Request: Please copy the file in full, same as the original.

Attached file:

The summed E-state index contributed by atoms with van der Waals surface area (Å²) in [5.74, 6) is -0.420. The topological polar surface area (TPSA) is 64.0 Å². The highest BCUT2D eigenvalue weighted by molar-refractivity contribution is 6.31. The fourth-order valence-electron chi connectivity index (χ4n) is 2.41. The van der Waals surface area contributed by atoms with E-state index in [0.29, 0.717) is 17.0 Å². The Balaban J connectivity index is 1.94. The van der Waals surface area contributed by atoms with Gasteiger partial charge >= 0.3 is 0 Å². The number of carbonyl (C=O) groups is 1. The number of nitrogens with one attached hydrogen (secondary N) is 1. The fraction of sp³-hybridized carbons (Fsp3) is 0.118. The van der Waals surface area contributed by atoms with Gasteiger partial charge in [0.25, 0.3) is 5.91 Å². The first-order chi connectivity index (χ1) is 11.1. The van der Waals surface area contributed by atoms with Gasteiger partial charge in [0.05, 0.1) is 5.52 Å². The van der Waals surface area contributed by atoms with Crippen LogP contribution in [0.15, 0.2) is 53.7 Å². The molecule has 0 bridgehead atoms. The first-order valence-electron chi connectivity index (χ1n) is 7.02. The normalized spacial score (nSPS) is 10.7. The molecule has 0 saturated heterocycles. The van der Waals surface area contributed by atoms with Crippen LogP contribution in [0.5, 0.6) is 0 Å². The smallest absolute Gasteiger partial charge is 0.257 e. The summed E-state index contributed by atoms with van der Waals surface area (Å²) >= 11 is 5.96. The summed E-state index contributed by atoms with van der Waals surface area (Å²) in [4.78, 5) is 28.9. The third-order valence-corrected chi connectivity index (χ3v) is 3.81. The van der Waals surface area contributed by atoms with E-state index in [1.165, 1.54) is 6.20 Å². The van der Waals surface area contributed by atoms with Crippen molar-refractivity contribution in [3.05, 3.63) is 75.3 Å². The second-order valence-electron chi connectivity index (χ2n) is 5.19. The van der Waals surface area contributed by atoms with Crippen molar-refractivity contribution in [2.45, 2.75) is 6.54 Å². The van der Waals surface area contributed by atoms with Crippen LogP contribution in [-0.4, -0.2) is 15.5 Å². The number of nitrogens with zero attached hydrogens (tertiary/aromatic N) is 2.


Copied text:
The summed E-state index contributed by atoms with van der Waals surface area (Å²) in [5.74, 6) is -0.420. The topological polar surface area (TPSA) is 64.0 Å². The highest BCUT2D eigenvalue weighted by molar-refractivity contribution is 6.31. The fourth-order valence-electron chi connectivity index (χ4n) is 2.41. The van der Waals surface area contributed by atoms with E-state index in [0.29, 0.717) is 17.0 Å². The Balaban J connectivity index is 1.94. The van der Waals surface area contributed by atoms with Gasteiger partial charge >= 0.3 is 0 Å². The number of carbonyl (C=O) groups is 1. The number of nitrogens with one attached hydrogen (secondary N) is 1. The fraction of sp³-hybridized carbons (Fsp3) is 0.118. The van der Waals surface area contributed by atoms with Gasteiger partial charge in [0.25, 0.3) is 5.91 Å². The first-order chi connectivity index (χ1) is 11.1. The van der Waals surface area contributed by atoms with Gasteiger partial charge in [0.05, 0.1) is 5.52 Å². The van der Waals surface area contributed by atoms with Crippen LogP contribution in [0.15, 0.2) is 53.7 Å². The molecule has 0 bridgehead atoms. The first-order valence-electron chi connectivity index (χ1n) is 7.02. The normalized spacial score (nSPS) is 10.7. The molecule has 0 saturated heterocycles. The van der Waals surface area contributed by atoms with Crippen LogP contribution in [0.5, 0.6) is 0 Å². The smallest absolute Gasteiger partial charge is 0.257 e. The summed E-state index contributed by atoms with van der Waals surface area (Å²) >= 11 is 5.96. The summed E-state index contributed by atoms with van der Waals surface area (Å²) in [4.78, 5) is 28.9. The third-order valence-corrected chi connectivity index (χ3v) is 3.81. The van der Waals surface area contributed by atoms with E-state index in [1.165, 1.54) is 6.20 Å². The van der Waals surface area contributed by atoms with Crippen molar-refractivity contribution in [3.05, 3.63) is 75.3 Å². The second-order valence-electron chi connectivity index (χ2n) is 5.19. The van der Waals surface area contributed by atoms with Crippen molar-refractivity contribution in [2.45, 2.75) is 6.54 Å². The van der Waals surface area contributed by atoms with Crippen LogP contribution in [-0.4, -0.2) is 15.5 Å². The number of nitrogens with zero attached hydrogens (tertiary/aromatic N) is 2.